The wall of the city of Croto in circuit extended through a space of twelve miles, before the arrival of Pyrrhus in Italy.
After the devastation occasioned by that war, scarcely half the city was inhabited. The river which had flowed through the middle of the town, now ran on the outside of the parts which were occupied by buildings, and the citadel was at a distance from the inhabited parts.
Six miles from this celebrated city stood the temple of Juno Lacinia, more celebrated even than the city itself, and venerated by all the surrounding states.
Here was a grove fenced with a dense wood and tall fir trees, with rich pastures in its centre, in which cattle of every kind, sacred to the goddess, fed without any keeper;
the flocks of every kind going out separately and returning to their folds, never being injured, either from the lying in wait of wild beasts, or the dishonesty of men.
These flocks were, therefore, a source of great revenue, from which a column of solid gold was formed and consecrated; and the temple became distinguished for its wealth also, and not only for its sanctity.
Some miracles are attributed to it, as is generally the case with regard to such remarkable places. Rumour says that there is an altar in the vestibule of the temple, the ashes of which are never moved by any wind.
But the citadel of Croto, overhanging the sea on one side, on the other, which looks towards the land, was protected formerly by its natural situation only, but was afterwards surrounded by a wall.
It was in this part that Dionysius, the tyrant of Sicily, took it by stratagem, approaching by way of some rocks which faced from it. This citadel, which was considered sufficiently secure, was now occupied by the nobles of Croto, the
Bruttians, in conjunction even with their own commons, besieging them.
The Bruttians, however, perceiving at length that it was impossible to take the citadel by their own efforts, compelled by necessity, implored the aid of Hanno. He endeavoured to bring the Crotonians to surrender, under an agreement that they should allow a colony of Bruttians to [p. 900]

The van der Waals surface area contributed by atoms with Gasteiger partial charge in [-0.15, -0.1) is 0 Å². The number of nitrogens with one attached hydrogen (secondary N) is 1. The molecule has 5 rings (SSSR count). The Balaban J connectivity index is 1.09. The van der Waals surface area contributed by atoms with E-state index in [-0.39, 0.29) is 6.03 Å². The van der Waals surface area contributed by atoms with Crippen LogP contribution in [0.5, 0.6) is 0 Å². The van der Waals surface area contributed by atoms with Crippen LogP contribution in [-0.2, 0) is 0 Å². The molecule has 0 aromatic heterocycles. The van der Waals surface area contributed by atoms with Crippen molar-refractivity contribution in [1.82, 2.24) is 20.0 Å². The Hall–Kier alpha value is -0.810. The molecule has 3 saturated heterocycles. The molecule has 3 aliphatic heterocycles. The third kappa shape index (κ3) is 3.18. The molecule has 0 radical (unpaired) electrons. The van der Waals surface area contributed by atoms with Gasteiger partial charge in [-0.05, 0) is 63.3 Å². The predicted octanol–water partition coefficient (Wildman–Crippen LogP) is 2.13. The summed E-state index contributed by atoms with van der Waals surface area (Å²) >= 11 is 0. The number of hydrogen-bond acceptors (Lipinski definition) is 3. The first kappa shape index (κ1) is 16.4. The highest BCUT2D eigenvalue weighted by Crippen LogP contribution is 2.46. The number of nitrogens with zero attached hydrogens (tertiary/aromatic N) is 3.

so that their city, desolate and depopulated by wars, might recover its former populousness: but not a man besides Aristomachus did he move;
they affirmed, that “they would die sooner than, mixing with Bruttians, be turned to the rites, manners, and laws, and soon the language also of others.”
Aristomachus alone, since he was neither able to persuade them to surrender, nor could obtain an opportunity for betraying the citadel as he had betrayed the city, deserted to Hanno.
A short time afterwards ambassadors of Locri, entering the citadel with the permission of Hanno, persuaded them to allow themselves to be removed to Locri, and not resolve to hazard extremities. They had already obtained leave from Hannibal to do this, by ambassadors sent for this purpose.
Accordingly, Croto was evacuated, and the inhabitants were conducted to the sea, where they embarked; and the whole multitude removed to Locri. In Apulia, Hannibal and the Romans did not rest even during the winter.
The consul Sempronius wintered at Luceria, Hannibal not far from Arpi. Slight engagements took place between them, accordingly as either side had an opportunity or advantage; by which the Roman soldiery were improved, and became daily more guarded and more secure against stratagems.